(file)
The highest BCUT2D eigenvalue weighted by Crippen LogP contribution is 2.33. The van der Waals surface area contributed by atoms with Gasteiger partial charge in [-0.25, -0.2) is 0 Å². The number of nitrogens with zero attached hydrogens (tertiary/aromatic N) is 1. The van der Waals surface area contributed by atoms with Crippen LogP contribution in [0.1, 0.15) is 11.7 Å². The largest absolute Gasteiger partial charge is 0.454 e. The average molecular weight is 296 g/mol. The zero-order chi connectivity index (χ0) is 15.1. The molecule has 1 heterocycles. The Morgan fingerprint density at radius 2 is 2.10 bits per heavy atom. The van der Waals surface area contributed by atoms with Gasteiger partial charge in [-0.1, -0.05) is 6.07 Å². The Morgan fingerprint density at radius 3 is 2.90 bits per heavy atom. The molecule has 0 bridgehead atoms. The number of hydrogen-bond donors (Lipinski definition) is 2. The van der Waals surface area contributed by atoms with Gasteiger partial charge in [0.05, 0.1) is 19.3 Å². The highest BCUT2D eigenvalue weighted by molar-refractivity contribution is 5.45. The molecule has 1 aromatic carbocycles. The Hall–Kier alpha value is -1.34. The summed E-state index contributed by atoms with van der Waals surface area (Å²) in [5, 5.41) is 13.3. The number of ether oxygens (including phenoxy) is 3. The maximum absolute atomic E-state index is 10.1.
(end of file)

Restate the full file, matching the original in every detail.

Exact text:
The highest BCUT2D eigenvalue weighted by Crippen LogP contribution is 2.33. The van der Waals surface area contributed by atoms with Gasteiger partial charge in [-0.25, -0.2) is 0 Å². The number of nitrogens with zero attached hydrogens (tertiary/aromatic N) is 1. The van der Waals surface area contributed by atoms with Crippen LogP contribution in [0.1, 0.15) is 11.7 Å². The largest absolute Gasteiger partial charge is 0.454 e. The average molecular weight is 296 g/mol. The zero-order chi connectivity index (χ0) is 15.1. The molecule has 1 heterocycles. The Morgan fingerprint density at radius 2 is 2.10 bits per heavy atom. The van der Waals surface area contributed by atoms with Gasteiger partial charge in [-0.1, -0.05) is 6.07 Å². The Morgan fingerprint density at radius 3 is 2.90 bits per heavy atom. The molecule has 0 bridgehead atoms. The number of hydrogen-bond donors (Lipinski definition) is 2. The van der Waals surface area contributed by atoms with Gasteiger partial charge in [0.05, 0.1) is 19.3 Å². The highest BCUT2D eigenvalue weighted by molar-refractivity contribution is 5.45. The molecule has 1 aromatic carbocycles. The Hall–Kier alpha value is -1.34. The summed E-state index contributed by atoms with van der Waals surface area (Å²) in [5, 5.41) is 13.3. The number of ether oxygens (including phenoxy) is 3. The maximum absolute atomic E-state index is 10.1.